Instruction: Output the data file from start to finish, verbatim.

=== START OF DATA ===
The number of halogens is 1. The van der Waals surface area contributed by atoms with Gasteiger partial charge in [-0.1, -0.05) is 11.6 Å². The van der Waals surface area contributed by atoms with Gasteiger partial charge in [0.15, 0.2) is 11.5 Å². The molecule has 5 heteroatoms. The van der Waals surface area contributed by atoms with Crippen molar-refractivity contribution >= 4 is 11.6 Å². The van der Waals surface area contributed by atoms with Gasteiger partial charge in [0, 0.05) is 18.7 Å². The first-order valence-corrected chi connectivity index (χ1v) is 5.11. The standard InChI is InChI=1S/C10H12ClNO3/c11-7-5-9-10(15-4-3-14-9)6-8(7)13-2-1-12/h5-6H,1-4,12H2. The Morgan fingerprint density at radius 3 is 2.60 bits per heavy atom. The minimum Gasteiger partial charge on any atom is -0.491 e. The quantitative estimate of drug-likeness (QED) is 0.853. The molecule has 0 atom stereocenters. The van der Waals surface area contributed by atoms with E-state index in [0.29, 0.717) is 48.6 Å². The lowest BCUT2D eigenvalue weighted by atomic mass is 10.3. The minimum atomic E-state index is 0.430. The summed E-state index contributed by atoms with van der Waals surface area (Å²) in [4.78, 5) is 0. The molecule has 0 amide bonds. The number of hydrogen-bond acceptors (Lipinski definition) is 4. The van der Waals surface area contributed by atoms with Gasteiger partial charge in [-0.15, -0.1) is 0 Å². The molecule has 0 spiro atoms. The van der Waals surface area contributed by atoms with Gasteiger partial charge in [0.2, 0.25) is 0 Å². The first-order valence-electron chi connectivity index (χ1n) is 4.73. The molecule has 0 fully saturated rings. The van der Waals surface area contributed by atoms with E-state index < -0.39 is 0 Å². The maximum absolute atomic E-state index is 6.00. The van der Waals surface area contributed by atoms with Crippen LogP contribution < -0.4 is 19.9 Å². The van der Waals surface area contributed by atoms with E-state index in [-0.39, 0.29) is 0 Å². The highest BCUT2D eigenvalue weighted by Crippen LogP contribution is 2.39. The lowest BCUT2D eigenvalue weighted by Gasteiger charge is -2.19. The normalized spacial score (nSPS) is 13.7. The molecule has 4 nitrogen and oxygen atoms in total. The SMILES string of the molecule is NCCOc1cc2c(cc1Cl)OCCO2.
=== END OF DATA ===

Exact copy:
The number of halogens is 1. The van der Waals surface area contributed by atoms with Gasteiger partial charge in [-0.1, -0.05) is 11.6 Å². The van der Waals surface area contributed by atoms with Gasteiger partial charge in [0.15, 0.2) is 11.5 Å². The molecule has 5 heteroatoms. The van der Waals surface area contributed by atoms with Crippen molar-refractivity contribution >= 4 is 11.6 Å². The van der Waals surface area contributed by atoms with Gasteiger partial charge in [0, 0.05) is 18.7 Å². The first-order valence-corrected chi connectivity index (χ1v) is 5.11. The standard InChI is InChI=1S/C10H12ClNO3/c11-7-5-9-10(15-4-3-14-9)6-8(7)13-2-1-12/h5-6H,1-4,12H2. The Morgan fingerprint density at radius 3 is 2.60 bits per heavy atom. The minimum Gasteiger partial charge on any atom is -0.491 e. The quantitative estimate of drug-likeness (QED) is 0.853. The molecule has 0 atom stereocenters. The van der Waals surface area contributed by atoms with E-state index in [0.29, 0.717) is 48.6 Å². The lowest BCUT2D eigenvalue weighted by atomic mass is 10.3. The minimum atomic E-state index is 0.430. The summed E-state index contributed by atoms with van der Waals surface area (Å²) in [4.78, 5) is 0. The molecule has 0 amide bonds. The number of hydrogen-bond acceptors (Lipinski definition) is 4. The van der Waals surface area contributed by atoms with Gasteiger partial charge in [-0.15, -0.1) is 0 Å². The molecule has 0 spiro atoms. The van der Waals surface area contributed by atoms with Gasteiger partial charge in [0.2, 0.25) is 0 Å². The first-order valence-electron chi connectivity index (χ1n) is 4.73. The molecule has 0 fully saturated rings. The van der Waals surface area contributed by atoms with E-state index < -0.39 is 0 Å². The maximum absolute atomic E-state index is 6.00. The van der Waals surface area contributed by atoms with Crippen LogP contribution < -0.4 is 19.9 Å². The van der Waals surface area contributed by atoms with E-state index in [-0.39, 0.29) is 0 Å². The highest BCUT2D eigenvalue weighted by Crippen LogP contribution is 2.39. The lowest BCUT2D eigenvalue weighted by Gasteiger charge is -2.19. The normalized spacial score (nSPS) is 13.7. The molecule has 4 nitrogen and oxygen atoms in total. The SMILES string of the molecule is NCCOc1cc2c(cc1Cl)OCCO2.